My botox diary (The Times)
Which was worse – facing the needle, or her husband afterwards? Helena Frith Powell grits her teeth and goes for the face freeze.
“You’re not going to get any Botox done, are you?” my husband, Rupert, asks as I leave the house this morning. He knows I am going to HB Health; he is already suspicious. I have not yet made the final leap from noninvasive to invasive treatments, but if I’m honest, I don’t think I can resist the temptation any longer.
“No, of course not,” I reassure him as I kiss him goodbye. I think I meant it at that moment, but the closer I get to Beauchamp Place, the less sure I am.
It is a bright, cold, winter’s day. Nurse Brenda sits opposite me in a white leather chair. “We have to decide whether this is the right treatment for you,” she says. “What disturbs you the most?”
“This.” I point at the wrinkle. “This vast wrinkle between my eyebrows. As well as my whole forehead, the line down the side of my face, the myriad lines around my eyes, the lines just starting to form above my lips. In fact, my lips are horrible, far too small. Shall I go on?”
Brenda is a delicate lady of Asian descent and totally wrinkle-free. She could be aged anywhere between 25 and 40 – I have no idea – but it’s a look I am keen to emulate. Brenda came to England in 1993 and has been working in antiageing treatments ever since. She was one of the first nurses in the UK to practise Botox, so she has been doing it for more than nine years. Some say that the treatment can make you look frozen, but Brenda says that this is not the fault of the Botox, rather the person who has administered it. According to various websites, the possible side effects include headaches, flu-like symptoms, temporary eyelid droop, nausea, double vision, facial pain, redness at the injection site and muscle weakness. So, at worst, I will be a vomiting, sneezing lunatic. But at least I’ll be wrinkle-free.
Brenda asks me to frown, then smile. “The lines you have could be treated with botulinum toxin,” she says. I feel my heart skip a beat, like a teenager hearing the name of her secret boyfriend. “You mentioned something about your lips?”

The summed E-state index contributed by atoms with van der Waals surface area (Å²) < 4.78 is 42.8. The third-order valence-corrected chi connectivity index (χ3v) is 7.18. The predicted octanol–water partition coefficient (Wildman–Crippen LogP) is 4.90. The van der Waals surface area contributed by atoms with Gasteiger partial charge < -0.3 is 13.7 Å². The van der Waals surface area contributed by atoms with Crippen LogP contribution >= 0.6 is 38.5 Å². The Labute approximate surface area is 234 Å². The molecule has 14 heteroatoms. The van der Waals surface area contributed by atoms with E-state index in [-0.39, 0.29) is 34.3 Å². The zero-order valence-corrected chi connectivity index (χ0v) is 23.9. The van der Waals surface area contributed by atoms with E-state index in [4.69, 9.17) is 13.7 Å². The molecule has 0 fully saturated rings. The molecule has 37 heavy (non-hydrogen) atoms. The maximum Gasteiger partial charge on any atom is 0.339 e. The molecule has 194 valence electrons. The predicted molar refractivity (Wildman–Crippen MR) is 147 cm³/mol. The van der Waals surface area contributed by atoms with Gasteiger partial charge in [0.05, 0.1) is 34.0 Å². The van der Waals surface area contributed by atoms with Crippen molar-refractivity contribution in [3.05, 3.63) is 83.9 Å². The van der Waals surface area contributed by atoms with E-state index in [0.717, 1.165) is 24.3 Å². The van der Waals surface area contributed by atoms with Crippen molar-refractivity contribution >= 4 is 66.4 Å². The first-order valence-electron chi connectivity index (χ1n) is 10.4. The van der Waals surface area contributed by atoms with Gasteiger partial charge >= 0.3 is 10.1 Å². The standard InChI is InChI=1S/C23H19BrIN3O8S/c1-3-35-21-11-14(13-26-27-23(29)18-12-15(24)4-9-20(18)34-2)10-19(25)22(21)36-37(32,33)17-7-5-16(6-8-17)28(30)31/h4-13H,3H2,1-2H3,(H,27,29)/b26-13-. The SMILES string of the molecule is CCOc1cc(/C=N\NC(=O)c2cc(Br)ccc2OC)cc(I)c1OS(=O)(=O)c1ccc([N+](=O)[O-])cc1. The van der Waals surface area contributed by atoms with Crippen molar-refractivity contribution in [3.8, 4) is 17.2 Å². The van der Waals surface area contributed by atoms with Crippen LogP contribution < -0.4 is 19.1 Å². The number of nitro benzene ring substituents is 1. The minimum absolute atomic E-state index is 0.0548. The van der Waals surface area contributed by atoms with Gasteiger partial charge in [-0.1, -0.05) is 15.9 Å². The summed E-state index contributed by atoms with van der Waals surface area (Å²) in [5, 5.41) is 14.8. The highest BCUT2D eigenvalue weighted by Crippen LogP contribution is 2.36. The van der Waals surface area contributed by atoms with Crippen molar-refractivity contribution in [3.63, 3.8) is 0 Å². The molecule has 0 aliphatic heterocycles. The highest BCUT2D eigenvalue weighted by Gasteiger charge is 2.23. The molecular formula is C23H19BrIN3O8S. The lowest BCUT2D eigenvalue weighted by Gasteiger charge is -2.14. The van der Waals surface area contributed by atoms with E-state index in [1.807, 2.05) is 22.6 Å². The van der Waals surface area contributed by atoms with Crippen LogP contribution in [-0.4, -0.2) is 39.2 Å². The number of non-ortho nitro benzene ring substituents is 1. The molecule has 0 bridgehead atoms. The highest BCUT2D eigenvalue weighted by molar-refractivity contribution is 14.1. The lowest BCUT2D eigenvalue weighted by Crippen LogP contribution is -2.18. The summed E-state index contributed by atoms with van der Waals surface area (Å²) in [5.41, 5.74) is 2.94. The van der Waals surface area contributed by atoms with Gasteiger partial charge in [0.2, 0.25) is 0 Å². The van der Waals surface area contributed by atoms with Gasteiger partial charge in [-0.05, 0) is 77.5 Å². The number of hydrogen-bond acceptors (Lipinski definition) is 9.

“I hate them – they’re too thin. But I don’t want a trout pout.” “I think you should do the upper face with Botox, then have filler to lift the corners of your mouth. That way, you keep the cost down as well,” she says.
Ah yes, the cost. Staying young doesn’t come cheap. If I’d known, I would have avoided laughing all my life; now, I can just be miserable paying for it. The fillers are £250 each and the Botox injections £200 each.
“But, you know, there is no point in just coming in and having a one-off treatment,” says Brenda. “This is a work in progress, and you have to maintain your Botox to get the best out of it.”
I sit there thinking for a few minutes. The downside could be any of the side effects I mentioned earlier, along with a very grumpy husband. The upside will be a wrinkle-free me. “Let’s do the Botox and the fillers to lift the mouth, but not the lips,” I say to Brenda.
My husband’s words, “You need braintox, not Botox”, are echoing in my head as I watch Brenda prepare the treatment. If it all goes horribly wrong, I’m in deep trouble. Not only will Rupert hate me and think I’m even more stupid than he does now, but I could end up with a rash over my face or a drooping eye.
Brenda has taken a series of Polaroids of me, so we can do a before and after. For the pictures, I have to smile, frown and raise my eyebrows. Consequently, I look quite mad. Whatever happens today, it’s not possible to look any worse than that.
“Frown for me,” says Brenda, needle in hand. She pinches a piece of my skin. “It’s a tiny needle and only the tip goes in, so it shouldn’t hurt too much.”
After about 10 minutes, all the Botox is done. Amazingly, I hardly feel a thing.
“Now, don’t touch it, but you’re to keep frowning, smiling and raising your eyebrows every few minutes for the next two hours. Don’t lie flat for six hours, and no strenuous exercise for six hours. Now for the fillers.”